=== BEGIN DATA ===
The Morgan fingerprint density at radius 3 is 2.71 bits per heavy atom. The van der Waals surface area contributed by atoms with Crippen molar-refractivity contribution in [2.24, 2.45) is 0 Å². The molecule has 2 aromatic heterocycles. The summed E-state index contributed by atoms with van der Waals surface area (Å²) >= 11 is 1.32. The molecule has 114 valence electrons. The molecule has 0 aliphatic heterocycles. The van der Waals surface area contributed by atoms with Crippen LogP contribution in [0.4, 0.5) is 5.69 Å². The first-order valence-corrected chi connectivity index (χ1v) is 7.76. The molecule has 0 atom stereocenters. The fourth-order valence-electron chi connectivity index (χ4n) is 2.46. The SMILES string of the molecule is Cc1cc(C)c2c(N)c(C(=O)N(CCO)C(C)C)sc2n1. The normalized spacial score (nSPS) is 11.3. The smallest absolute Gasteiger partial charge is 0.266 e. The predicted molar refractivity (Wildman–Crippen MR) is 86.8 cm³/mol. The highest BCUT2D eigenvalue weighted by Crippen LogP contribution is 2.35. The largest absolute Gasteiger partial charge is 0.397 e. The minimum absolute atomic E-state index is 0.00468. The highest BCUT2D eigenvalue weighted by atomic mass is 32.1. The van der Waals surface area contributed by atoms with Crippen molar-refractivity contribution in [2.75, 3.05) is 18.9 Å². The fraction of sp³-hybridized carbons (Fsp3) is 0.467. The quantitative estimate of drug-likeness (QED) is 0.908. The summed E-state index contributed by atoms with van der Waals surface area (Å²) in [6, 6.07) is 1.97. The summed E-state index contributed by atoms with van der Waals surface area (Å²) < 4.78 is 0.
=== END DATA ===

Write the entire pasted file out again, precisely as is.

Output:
The Morgan fingerprint density at radius 3 is 2.71 bits per heavy atom. The van der Waals surface area contributed by atoms with Crippen molar-refractivity contribution in [2.24, 2.45) is 0 Å². The molecule has 2 aromatic heterocycles. The summed E-state index contributed by atoms with van der Waals surface area (Å²) >= 11 is 1.32. The molecule has 114 valence electrons. The molecule has 0 aliphatic heterocycles. The van der Waals surface area contributed by atoms with Crippen LogP contribution in [0.4, 0.5) is 5.69 Å². The first-order valence-corrected chi connectivity index (χ1v) is 7.76. The molecule has 0 atom stereocenters. The fourth-order valence-electron chi connectivity index (χ4n) is 2.46. The SMILES string of the molecule is Cc1cc(C)c2c(N)c(C(=O)N(CCO)C(C)C)sc2n1. The normalized spacial score (nSPS) is 11.3. The smallest absolute Gasteiger partial charge is 0.266 e. The predicted molar refractivity (Wildman–Crippen MR) is 86.8 cm³/mol. The highest BCUT2D eigenvalue weighted by Crippen LogP contribution is 2.35. The largest absolute Gasteiger partial charge is 0.397 e. The minimum absolute atomic E-state index is 0.00468. The highest BCUT2D eigenvalue weighted by atomic mass is 32.1. The van der Waals surface area contributed by atoms with Crippen molar-refractivity contribution in [2.75, 3.05) is 18.9 Å². The fraction of sp³-hybridized carbons (Fsp3) is 0.467. The quantitative estimate of drug-likeness (QED) is 0.908. The summed E-state index contributed by atoms with van der Waals surface area (Å²) in [6, 6.07) is 1.97. The summed E-state index contributed by atoms with van der Waals surface area (Å²) < 4.78 is 0.